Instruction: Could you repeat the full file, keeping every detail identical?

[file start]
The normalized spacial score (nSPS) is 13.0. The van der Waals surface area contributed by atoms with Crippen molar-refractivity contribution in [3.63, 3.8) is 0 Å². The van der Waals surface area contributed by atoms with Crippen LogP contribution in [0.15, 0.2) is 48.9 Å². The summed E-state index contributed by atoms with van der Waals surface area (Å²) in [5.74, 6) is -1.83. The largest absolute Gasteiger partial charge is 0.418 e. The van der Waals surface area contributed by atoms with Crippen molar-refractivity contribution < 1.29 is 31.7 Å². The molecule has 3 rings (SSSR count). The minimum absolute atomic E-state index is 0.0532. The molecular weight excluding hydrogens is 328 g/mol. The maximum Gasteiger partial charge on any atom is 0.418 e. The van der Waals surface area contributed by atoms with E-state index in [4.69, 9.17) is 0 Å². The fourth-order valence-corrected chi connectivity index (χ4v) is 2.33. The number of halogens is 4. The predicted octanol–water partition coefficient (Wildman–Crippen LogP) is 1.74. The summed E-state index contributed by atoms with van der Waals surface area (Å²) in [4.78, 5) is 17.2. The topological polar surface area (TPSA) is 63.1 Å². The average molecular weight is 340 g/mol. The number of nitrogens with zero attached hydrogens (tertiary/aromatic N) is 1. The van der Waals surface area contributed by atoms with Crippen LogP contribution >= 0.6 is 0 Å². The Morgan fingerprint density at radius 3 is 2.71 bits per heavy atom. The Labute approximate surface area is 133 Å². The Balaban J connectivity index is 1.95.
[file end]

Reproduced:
The normalized spacial score (nSPS) is 13.0. The van der Waals surface area contributed by atoms with Crippen molar-refractivity contribution in [3.63, 3.8) is 0 Å². The van der Waals surface area contributed by atoms with Crippen LogP contribution in [0.15, 0.2) is 48.9 Å². The summed E-state index contributed by atoms with van der Waals surface area (Å²) in [5.74, 6) is -1.83. The largest absolute Gasteiger partial charge is 0.418 e. The van der Waals surface area contributed by atoms with Crippen molar-refractivity contribution < 1.29 is 31.7 Å². The molecule has 3 rings (SSSR count). The minimum absolute atomic E-state index is 0.0532. The molecular weight excluding hydrogens is 328 g/mol. The maximum Gasteiger partial charge on any atom is 0.418 e. The van der Waals surface area contributed by atoms with E-state index in [4.69, 9.17) is 0 Å². The fourth-order valence-corrected chi connectivity index (χ4v) is 2.33. The number of halogens is 4. The predicted octanol–water partition coefficient (Wildman–Crippen LogP) is 1.74. The summed E-state index contributed by atoms with van der Waals surface area (Å²) in [4.78, 5) is 17.2. The topological polar surface area (TPSA) is 63.1 Å². The average molecular weight is 340 g/mol. The number of nitrogens with zero attached hydrogens (tertiary/aromatic N) is 1. The van der Waals surface area contributed by atoms with Crippen LogP contribution >= 0.6 is 0 Å². The Morgan fingerprint density at radius 3 is 2.71 bits per heavy atom. The Labute approximate surface area is 133 Å². The Balaban J connectivity index is 1.95.